It had all the makings a quarterback's worst nightmare. A hard-driving rain soaked the playing surface at LP Stadium on Saturday night and turned the football into a wet bar of soap.
It barely seemed to bother Scott Tolzien.
In his bid to become Aaron Rodgers' backup with the Green Bay Packers, Tolzien was able to accomplish more than incumbent No. 2 Matt Flynn in the preseason opener, a 20-16 loss at the Tennessee Titans.
With Rodgers given the night off, Flynn got the start. But it was Tolzien who made the most of his playing time. Not that Flynn did much, if anything, that would have caused coach Mike McCarthy to downgrade him, but Tolzien performed better.
"It's a start, but it's nothing more than a start," Tolzien told reporters after the game. "It's up to us as a team to continue to improve. That's what this time is for is to get ready for the regular season."
Along the way, McCarthy and general manager Ted Thompson have to decide on their backup quarterback.
Tolzien gave them something to think about. He completed 8 of 12 passes for 124 yards and had a passer rating of 100.7. He showed the same, if not better, arm strength than he displayed in his three appearances last season but none of the poor decision that resulted in the five interceptions he threw in those three games.
"Really, it's the first preseason game," said Tolzien, who would have had even better numbers if not for two dropped passes by receivers among his four incomplete passes. "I don't want to get too excited. It's one game. I think more than anything, it's just exciting for us to play against a different opponent rather than colliding heads with other guys. It's nice to do it against someone else."
Perhaps what impressed McCarthy most was that Tolzien followed his worst play, a fumble on a ball that slipped out of his hand while he was rolling to right, with a 38-yard looping completion to Chris Harper that helped set up a touchdown run by rookie Rajion Neal.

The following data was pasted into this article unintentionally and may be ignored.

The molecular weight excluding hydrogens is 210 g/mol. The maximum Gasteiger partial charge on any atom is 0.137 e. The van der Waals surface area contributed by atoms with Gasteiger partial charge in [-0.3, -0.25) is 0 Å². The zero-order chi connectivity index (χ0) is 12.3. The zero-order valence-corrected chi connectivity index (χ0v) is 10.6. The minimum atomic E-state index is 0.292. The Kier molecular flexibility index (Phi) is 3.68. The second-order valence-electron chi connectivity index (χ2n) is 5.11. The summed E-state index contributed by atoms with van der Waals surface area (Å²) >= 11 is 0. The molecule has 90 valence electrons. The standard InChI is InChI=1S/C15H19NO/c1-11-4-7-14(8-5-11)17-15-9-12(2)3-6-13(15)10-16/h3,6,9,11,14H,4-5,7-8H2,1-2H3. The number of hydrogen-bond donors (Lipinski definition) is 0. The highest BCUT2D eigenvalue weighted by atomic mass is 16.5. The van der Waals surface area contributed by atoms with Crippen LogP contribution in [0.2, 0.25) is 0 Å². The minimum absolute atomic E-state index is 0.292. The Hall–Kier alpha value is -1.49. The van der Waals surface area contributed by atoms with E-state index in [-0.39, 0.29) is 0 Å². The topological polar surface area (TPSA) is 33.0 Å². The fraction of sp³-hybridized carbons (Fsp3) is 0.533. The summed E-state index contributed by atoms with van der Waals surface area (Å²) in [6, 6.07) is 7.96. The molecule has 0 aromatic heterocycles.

"To come back and hit the second-and-20 play to get us down there in the red zone," McCarthy said, "I thought Scott did a lot of good things."
Praised for his work ethic during the offseason, his first in McCarthy's system after arriving in Green Bay last September, Tolzien did not make many attention-grabbing plays during the first two weeks of training camp. So with Rodgers held out of the game, it was no surprise that McCarthy opened the preseason with Flynn, who replaced Tolzien last season and kept the Packers' season alive with a pair of wins in four starts before Rodgers returned from his broken collarbone.
Like Tolzien, Flynn led one scoring drive against the Titans. His came on the opening possession and against the Titans' defensive starters, but it was mostly the work of running back James Starks, who carried six times on the drive for 49 yards (including a 20-yard touchdown run). Tolzien played mostly against the Titans' backups.
Flynn finished 5-of-10 passing for 49 yards with a long completion of 24 yards on a short pass to tight end Brandon Bostick, who broke two tackles along the way.
"I was comfortable out there, but it was tough," Flynn said of the conditions. "It was coming down out there. Didn't feel like I handled the ball really well grip-wise making throws. There was some poor throws out there, but you take a step back and a game like this, you have to pick out the positives out of it. I thought the decision-making was good. I thought I was going to the right places with the ball. Just didn't really handle the ball really well."